“[U]nfortunately there was a misunderstanding about a certain memo that got out,” Visack explained. “[E]ssentially what we’re talking about is a process by which a lot of people are going to be at the table, and we’re going to have a conversation between all those folks at the table.”

In a subsequent letter addressed to “APHIS Stakeholders,” APHIS Administrator Dr. Gregory Parham also stated that the intent of the forum had always been inclusive. Although Parham maintained that the intent of APHIS was to bring together a wide range of viewpoints, he expressed regret at the exclusive treatment of HSUS, conceding that “it was an error to suggest including only HSUS and other animal welfare advocacy organizations in pre-planning activities for the forum,” and added that all stakeholders would be included in planning stages in the future.

The forum has not yet taken place. If and when it does (APHIS currently has no information on when it will be scheduled), USDA has publicly committed itself to staging a balanced event. But suspicions of favoritism within USDA’s animal welfare activities have continued to roil with the recent discovery that Sarah L. Conant, chief of APHIS’ new Animal Health and Welfare Enforcement Branch, was formerly an HSUS litigator. The revelation has led many voices within animal industries to declare that her presence within USDA represents an unacceptable conflict of interest.

There certainly is little question of Conant’s animal advocacy bone fides. Conant, who was appointed to her APHIS position in August 2010, spent four years working for HSUS as a litigating attorney where she focused on farm animal issues, according to HSUSwatchdog group Humane Watch. She is known to have represented HSUS in litigation over organic labeling marketing, disclosure of information under the Animal Welfare Act, and in a lawsuit against USDA regarding downed cattle.

In a 2007 interview with Virginia Law, an online publication of the University of Virginia (UVa) Law School, Conant discussed her work at HSUS.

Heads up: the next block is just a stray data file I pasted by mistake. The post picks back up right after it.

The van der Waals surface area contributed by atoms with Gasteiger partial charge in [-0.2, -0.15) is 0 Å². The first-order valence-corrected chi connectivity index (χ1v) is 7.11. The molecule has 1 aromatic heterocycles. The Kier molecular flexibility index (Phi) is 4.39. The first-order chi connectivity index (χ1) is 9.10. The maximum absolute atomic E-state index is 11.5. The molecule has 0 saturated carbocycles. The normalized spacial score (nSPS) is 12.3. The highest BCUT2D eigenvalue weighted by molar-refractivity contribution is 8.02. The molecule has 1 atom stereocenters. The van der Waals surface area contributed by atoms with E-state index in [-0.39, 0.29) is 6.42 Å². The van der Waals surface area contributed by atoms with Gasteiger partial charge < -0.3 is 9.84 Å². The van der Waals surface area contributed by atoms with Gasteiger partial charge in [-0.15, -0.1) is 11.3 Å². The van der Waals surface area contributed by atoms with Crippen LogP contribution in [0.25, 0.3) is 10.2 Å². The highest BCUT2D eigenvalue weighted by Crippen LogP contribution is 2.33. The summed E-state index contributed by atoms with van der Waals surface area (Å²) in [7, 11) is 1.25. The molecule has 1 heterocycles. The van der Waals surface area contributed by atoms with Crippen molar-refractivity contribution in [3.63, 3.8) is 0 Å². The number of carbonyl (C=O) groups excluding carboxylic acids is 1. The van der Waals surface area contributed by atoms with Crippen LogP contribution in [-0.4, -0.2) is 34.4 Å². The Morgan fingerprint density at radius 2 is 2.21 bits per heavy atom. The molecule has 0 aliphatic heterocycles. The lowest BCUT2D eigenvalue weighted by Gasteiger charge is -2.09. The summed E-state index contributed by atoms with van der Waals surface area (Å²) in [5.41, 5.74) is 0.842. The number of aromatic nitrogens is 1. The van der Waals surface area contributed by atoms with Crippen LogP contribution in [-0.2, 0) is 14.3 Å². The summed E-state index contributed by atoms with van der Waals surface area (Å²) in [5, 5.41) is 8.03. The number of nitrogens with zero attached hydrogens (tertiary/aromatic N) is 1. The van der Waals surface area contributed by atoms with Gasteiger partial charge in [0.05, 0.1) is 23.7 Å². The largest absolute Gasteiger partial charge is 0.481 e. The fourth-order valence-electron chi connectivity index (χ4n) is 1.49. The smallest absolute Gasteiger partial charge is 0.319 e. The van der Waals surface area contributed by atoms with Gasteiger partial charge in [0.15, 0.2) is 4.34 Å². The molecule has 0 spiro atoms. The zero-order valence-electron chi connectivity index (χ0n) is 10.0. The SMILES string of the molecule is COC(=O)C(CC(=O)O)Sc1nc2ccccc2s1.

“More than 95 percent of the animals we interact with on a daily basis are farm animals,” she told Virginia Law. She explained that HSUS attorneys work both with lawmakers and in court to change laws that affect the lives of millions of farm production animals, a process which must go state by state because there are very few federal laws regarding farm animal protection, Virginia Law reported Conant as saying.

As a law student at UVa, Conant also founded the Virginia Animal Law Society (VALS), a student group which kept close ties to the Animal Legal Defense Fund (ALDF), a professional animal advocacy group which promotes legislatively creating an “animal bill of rights.”

According to the constitution of Conant’s group, their activities “shall at all times be consistent with the purposes of the Animal Legal Defense Fund. No legal action will be initiated, endorsed, or supported in the name of VALS, without prior approval of ALDF.” Of course, all administrative hires must have a background, but Conant’s track record with HSUS and other animal rights groups may feel too close for comfort for those in animal production. Although HSUS does not promote its agenda with the radical tactics preferred by organizations like People for the Ethical Treatment of Animals, many producers view HSUS as advancing a similar anti-agriculture agenda with a more socially acceptable approach. True or false, this much is certain: those in production animal agriculture will be inclined to view Conant’s presence in APHIS as a case of the fox in the hen house. — Andy Rieber, WLJ Correspondent